February 22, 2019
It was the last game of the season, and Avion Jones was running the ball on the opponent's turf. A 6-foot, 220-pound freshman running back for Blue Valley High School, Avion was tackled by 2 players from the opposing team when he felt a pop in his right knee.
"It wasn't a terrible pain, but something definitely didn't feel right," he recalls. After Avion limped to the sidelines, the home team's physician looked at his knee but couldn't make a definitive diagnosis. "I went home and put ice on it, but it was worse the next day, so I went to see Caitlin," he says.
Team treatment for players
Caitlin Truhe is an athletic trainer for The University of Kansas Health System. She works full-time with coaches and student athletes at Blue Valley High School, where she attends practices and home sporting events as well as away games with the varsity football team. She is part of the Sports Medicine and Performance Center team at the health system, which provides certified athletic trainers to 13 area high schools and 14 middle schools. These athletic trainers help student athletes train and prevent injuries. They also provide sports injury evaluation, treatment and rehabilitation.
"Avion came into my athletic training room the day after the game, and I could tell immediately that his ACL wasn't testing normally," Caitlin says, referring to Avion's anterior cruciate ligament, which runs diagonally across the middle of the knee and helps provide rotational stability. ACL sprains and tears are among the most common athletic knee injuries.
Caitlin's first call was to Avion's mother, Akema Brown, to share her findings and recommendations for a follow-up evaluation. Her second call was to Lucas Thompson, MD, a primary care sports medicine physician at The University of Kansas Health System Sports Medicine and Performance Center. "We have really good communication with our physicians. And easy and quick access to care is a big benefit for our student athletes," Caitlin says.
With our team approach, we treat our high school athletes just like we treat the pros. We have relationships with our athletic trainers, surgeons and physical therapists. We work very closely together, no matter what team our patients play for. – Lucas Thompson, MD
Same care as the pros
Just 2 days after his knee injury, Avion went to see Dr. Thompson at the Sports Medicine and Performance Center, located at the Truman Sports Complex near Arrowhead Stadium. It's the same facility where Dr. Thompson cares for Avion's professional football role models, the Kansas City Chiefs.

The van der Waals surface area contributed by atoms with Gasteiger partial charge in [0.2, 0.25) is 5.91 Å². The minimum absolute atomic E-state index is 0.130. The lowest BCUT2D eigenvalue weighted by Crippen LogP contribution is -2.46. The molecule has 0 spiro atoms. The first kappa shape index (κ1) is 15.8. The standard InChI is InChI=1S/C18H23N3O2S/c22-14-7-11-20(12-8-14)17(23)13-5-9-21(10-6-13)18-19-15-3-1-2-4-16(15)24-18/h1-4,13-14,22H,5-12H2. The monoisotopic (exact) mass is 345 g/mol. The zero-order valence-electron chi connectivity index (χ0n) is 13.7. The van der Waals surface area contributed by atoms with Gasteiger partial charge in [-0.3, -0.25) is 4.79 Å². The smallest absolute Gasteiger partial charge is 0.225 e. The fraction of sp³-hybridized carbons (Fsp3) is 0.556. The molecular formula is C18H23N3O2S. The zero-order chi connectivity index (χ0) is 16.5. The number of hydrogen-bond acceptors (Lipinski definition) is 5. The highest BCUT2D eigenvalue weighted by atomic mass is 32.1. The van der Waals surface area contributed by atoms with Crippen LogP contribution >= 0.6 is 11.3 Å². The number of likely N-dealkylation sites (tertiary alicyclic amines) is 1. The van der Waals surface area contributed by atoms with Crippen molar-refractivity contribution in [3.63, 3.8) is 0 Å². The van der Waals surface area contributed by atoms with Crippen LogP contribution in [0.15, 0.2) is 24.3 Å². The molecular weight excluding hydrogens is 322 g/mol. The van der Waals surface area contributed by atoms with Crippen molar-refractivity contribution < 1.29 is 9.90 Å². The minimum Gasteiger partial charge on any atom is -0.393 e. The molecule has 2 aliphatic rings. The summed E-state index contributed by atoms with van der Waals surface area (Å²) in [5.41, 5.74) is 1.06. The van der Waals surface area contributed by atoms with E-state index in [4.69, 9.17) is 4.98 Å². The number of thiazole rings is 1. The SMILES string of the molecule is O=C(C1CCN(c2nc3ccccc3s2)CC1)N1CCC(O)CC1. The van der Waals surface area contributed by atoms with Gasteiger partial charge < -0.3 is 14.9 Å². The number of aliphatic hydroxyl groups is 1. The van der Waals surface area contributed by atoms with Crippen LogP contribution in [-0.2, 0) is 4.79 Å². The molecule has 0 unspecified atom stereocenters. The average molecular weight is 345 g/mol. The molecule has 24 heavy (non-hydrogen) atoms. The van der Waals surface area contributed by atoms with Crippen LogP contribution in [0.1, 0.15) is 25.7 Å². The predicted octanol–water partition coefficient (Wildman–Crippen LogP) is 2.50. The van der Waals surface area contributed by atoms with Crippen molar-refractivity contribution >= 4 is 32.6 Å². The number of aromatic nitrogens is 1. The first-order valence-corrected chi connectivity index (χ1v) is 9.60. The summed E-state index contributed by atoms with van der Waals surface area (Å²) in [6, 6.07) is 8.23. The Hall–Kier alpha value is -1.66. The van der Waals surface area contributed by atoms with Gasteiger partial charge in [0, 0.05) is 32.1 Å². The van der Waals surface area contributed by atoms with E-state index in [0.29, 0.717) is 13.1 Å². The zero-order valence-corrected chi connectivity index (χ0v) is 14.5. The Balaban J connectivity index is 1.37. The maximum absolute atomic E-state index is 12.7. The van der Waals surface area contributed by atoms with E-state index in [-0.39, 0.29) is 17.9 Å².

"With our team approach, we treat our high school athletes just like we treat the pros," Dr. Thompson says. "We have relationships with our athletic trainers, surgeons and physical therapists. We work very closely together, no matter what team our patients play for."
Agreeing with Caitlin's concerns, Dr. Thompson ordered an MRI and confirmed that Avion's ACL was torn. The treatment required surgery, so Avion's next appointment was with Paul Schroeppel, MD, an orthopedic surgeon and sports medicine expert with The University of Kansas Health System. Dr. Schroeppel is also head orthopedic surgeon for the Kansas City Chiefs.
"For a young athlete, surgery is the treatment of choice," he says. "There are various surgical approaches. In Avion's case, we grafted a portion of his hamstring into his knee." The surgical technique is similar to the one Dr. Schroeppel uses for professional athletes, differing slightly to account for Avion's continued growth.
Last fall, Avion underwent outpatient surgery and began a lengthy rehabilitation. "He was a little frustrated right after the surgery," Avion's mother, Akema, notes. "But he worked hard, even though the first few weeks of physical therapy were really tough."
Back in the game
For 7 months, Avion worked with a physical therapist with the Sports Medicine and Performance Center to slowly regain range of motion, strength and stability in his knee. His dedication to his own rehabilitation inspired Caitlin.
"A lot of freshman who get hurt don't see rehab as a priority – they think they'll just get better without any extra effort," Caitlin says. "But from the beginning, Avion took ownership of his injury and his rehab. He did his physical therapy. He did weight training. He was accountable and on time for appointments. And now he's back on the field and ready to play, and that's due in large part to his desire to succeed."
Avion is modest when asked about his commitment to getting back on the field. "I just did what I had to do to get better so I can play," he says. With dreams of a possible pro football career – or a career in sports medicine if football doesn't work out – Avion is ready for another season under the lights.
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